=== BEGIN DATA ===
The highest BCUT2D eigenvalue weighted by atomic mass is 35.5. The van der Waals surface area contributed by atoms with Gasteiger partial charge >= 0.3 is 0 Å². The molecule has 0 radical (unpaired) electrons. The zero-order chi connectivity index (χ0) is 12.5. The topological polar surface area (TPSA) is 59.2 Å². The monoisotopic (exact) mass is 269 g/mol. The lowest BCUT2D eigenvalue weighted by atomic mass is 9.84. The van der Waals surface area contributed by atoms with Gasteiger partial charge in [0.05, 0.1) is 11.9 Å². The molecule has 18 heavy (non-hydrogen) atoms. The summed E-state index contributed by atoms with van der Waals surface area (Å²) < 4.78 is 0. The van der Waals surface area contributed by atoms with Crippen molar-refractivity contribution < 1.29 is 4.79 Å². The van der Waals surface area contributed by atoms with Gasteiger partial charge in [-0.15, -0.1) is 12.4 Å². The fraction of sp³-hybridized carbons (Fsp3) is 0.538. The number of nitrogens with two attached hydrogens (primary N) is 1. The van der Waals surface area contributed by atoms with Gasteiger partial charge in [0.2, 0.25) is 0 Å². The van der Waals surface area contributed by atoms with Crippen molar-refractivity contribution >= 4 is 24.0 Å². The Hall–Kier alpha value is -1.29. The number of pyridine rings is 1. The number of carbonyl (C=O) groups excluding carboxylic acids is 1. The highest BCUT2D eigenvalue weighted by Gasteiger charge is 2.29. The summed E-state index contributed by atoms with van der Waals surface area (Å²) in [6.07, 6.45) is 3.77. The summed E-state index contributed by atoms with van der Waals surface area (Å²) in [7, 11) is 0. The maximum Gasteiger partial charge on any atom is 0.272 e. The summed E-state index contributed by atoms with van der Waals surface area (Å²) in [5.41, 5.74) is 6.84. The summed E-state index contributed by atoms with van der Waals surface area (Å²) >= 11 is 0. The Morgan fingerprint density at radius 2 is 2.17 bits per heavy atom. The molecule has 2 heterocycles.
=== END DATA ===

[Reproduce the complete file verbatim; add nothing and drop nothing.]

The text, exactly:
The highest BCUT2D eigenvalue weighted by atomic mass is 35.5. The van der Waals surface area contributed by atoms with Gasteiger partial charge >= 0.3 is 0 Å². The molecule has 0 radical (unpaired) electrons. The zero-order chi connectivity index (χ0) is 12.5. The topological polar surface area (TPSA) is 59.2 Å². The monoisotopic (exact) mass is 269 g/mol. The lowest BCUT2D eigenvalue weighted by atomic mass is 9.84. The van der Waals surface area contributed by atoms with Gasteiger partial charge in [0.05, 0.1) is 11.9 Å². The molecule has 18 heavy (non-hydrogen) atoms. The summed E-state index contributed by atoms with van der Waals surface area (Å²) < 4.78 is 0. The van der Waals surface area contributed by atoms with Crippen molar-refractivity contribution < 1.29 is 4.79 Å². The van der Waals surface area contributed by atoms with Gasteiger partial charge in [-0.15, -0.1) is 12.4 Å². The fraction of sp³-hybridized carbons (Fsp3) is 0.538. The number of nitrogens with two attached hydrogens (primary N) is 1. The van der Waals surface area contributed by atoms with Gasteiger partial charge in [0.2, 0.25) is 0 Å². The van der Waals surface area contributed by atoms with Crippen molar-refractivity contribution >= 4 is 24.0 Å². The Hall–Kier alpha value is -1.29. The number of pyridine rings is 1. The number of carbonyl (C=O) groups excluding carboxylic acids is 1. The highest BCUT2D eigenvalue weighted by Gasteiger charge is 2.29. The summed E-state index contributed by atoms with van der Waals surface area (Å²) in [6.07, 6.45) is 3.77. The summed E-state index contributed by atoms with van der Waals surface area (Å²) in [7, 11) is 0. The maximum Gasteiger partial charge on any atom is 0.272 e. The summed E-state index contributed by atoms with van der Waals surface area (Å²) in [5.41, 5.74) is 6.84. The summed E-state index contributed by atoms with van der Waals surface area (Å²) >= 11 is 0. The Morgan fingerprint density at radius 2 is 2.17 bits per heavy atom. The molecule has 2 heterocycles.